“Even when they are well, a person with bipolar has a propensity toward impulsive behavior,” McInnis said. “I’m very encouraged by the lab finding of this excitability.”
Another area of the program’s study is showing that adding omega-3 fatty acids and antioxidants — the stuff one gets from eating fruits, vegetables, nuts, seeds and fish — improves the work of those neuronal cells.
That study, still in “the infancy stage” needs to be looked at in more detail, McInnis said.
“We have found that by and large people with bipolar don’t have a very good diet,” he said. “They are prone to easy, fast foods whether at home or in the environment. The quality of meals is not very high.”
What goes “in the gut” can create “a very mild inflammatory condition,” he said. “It is very likely that there are inflammatory disruptions contributing to the illness.”
Another area of the program’s research is called The PRIORI Study. PRIORI stands for Predicting Individual Outcomes for Rapid Intervention, and it involves the study of repeated voice patterns in people with bipolar disorder.
McInnis described patients’ family members telling of how they can tell if a loved one with bipolar disorder is heading for an episode of severe depression sometimes weeks ahead of time by somehow hearing it in their voices.
“So what we did was we went to the computer science people looking at speech detection,” he said.
PRIORI principal investigator Dr. Emily Mower Provost began the study with 51 individuals with bipolar disorder and nine healthy controls. The study had the participants use a cellphone app to capture audio from their conversations and transmit that data to the researchers. From the tones and acoustics of speech, the scientists developed accurate emotion recognition algorithms.
“We used the algorithms’ predictions to differentiate between individuals at risk for suicide and health controls and to determine when interventions may be necessary to help the patient,” Provost said in the 2019 program publication. “We have shown that speech collected in clinical environments and in natural personal interactions can be measured to detect changes in mood symptom severity.”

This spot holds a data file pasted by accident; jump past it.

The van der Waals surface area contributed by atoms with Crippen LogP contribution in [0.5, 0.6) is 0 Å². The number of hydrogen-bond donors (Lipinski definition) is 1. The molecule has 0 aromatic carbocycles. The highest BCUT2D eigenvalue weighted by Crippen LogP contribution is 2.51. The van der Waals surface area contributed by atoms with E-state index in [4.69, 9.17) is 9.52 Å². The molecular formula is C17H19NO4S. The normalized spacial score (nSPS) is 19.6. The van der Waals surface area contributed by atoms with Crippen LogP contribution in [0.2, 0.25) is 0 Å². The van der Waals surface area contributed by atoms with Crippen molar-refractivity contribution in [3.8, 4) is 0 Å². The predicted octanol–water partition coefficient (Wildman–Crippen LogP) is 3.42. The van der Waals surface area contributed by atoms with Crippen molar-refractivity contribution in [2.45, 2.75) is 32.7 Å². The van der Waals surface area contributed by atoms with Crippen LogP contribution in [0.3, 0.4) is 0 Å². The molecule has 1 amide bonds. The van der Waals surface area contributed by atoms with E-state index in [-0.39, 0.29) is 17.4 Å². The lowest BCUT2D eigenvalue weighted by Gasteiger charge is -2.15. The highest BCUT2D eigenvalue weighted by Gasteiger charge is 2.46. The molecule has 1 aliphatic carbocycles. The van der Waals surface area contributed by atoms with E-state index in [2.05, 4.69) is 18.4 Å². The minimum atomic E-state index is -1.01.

“The challenge there is how we utilize this information to predict when somebody’s heading for a problem,” McInnis said. “It’s very expensive and very intensive work. We’re moving incrementally forward on that. There are a whole series of challenges around it, including privacy issues.”
The program’s lab now includes 13 years of data from more than 1,330 research participants. But meaningful research takes time — lots of time — and that can be frustrating for patients and supporters and also for the scientists themselves.
McInnis said he is grateful to work with researchers who are “finicky and fussy and rigorous,” who do thorough work with careful scientific method in spite of the pressure to make faster progress.
The program is collaborating with other researchers worldwide to gather “more detailed data over the course of time” the better to “understand what causes and what are the mechanisms that help to treat the illness,” he said.
Bipolar disorder is treated with a variety of medications and treatments that include electroconvulsive therapy and transcranial magnetic stimulation, and also with talk therapy.
“No one intervention can solve every problem,” McInnis said. “There are many options. The goal I emphasize to all patients is that you can be 80 percent well 80 percent of the time. People have a tendency to think a bad day means everything’s going to hell in a handbasket, and that’s not the case. It may take a couple of years for them to achieve that goal.”
The disorder affects approximately 5.7 million adult Americans, or about 2.6% of the U.S. population age 18 and older every year, according to the National Institute of Mental Health.
The median age of diagnosed onset for bipolar disorder is 25, although the illness can start in childhood or as late as the 40s and 50s. An equal number of men and women develop bipolar illness and it is found in all ages, races, ethnic groups and social classes.
As many as one in five people with bipolar disorder commit suicide, victims like Heinz Prechter, whose death ultimately led to the program making strides to help.
“What started out of pain and desperation has taken on a life of its own and become more than I could have imagined, and I am very proud of the Heinz C. Prechter Bipolar Research Program,” said program founder Wally Prechter.
If you would like to contribute to the Prechter program, contact Nancy Davis, Director of Development at (734) 763-4858 or firstname.lastname@example.org.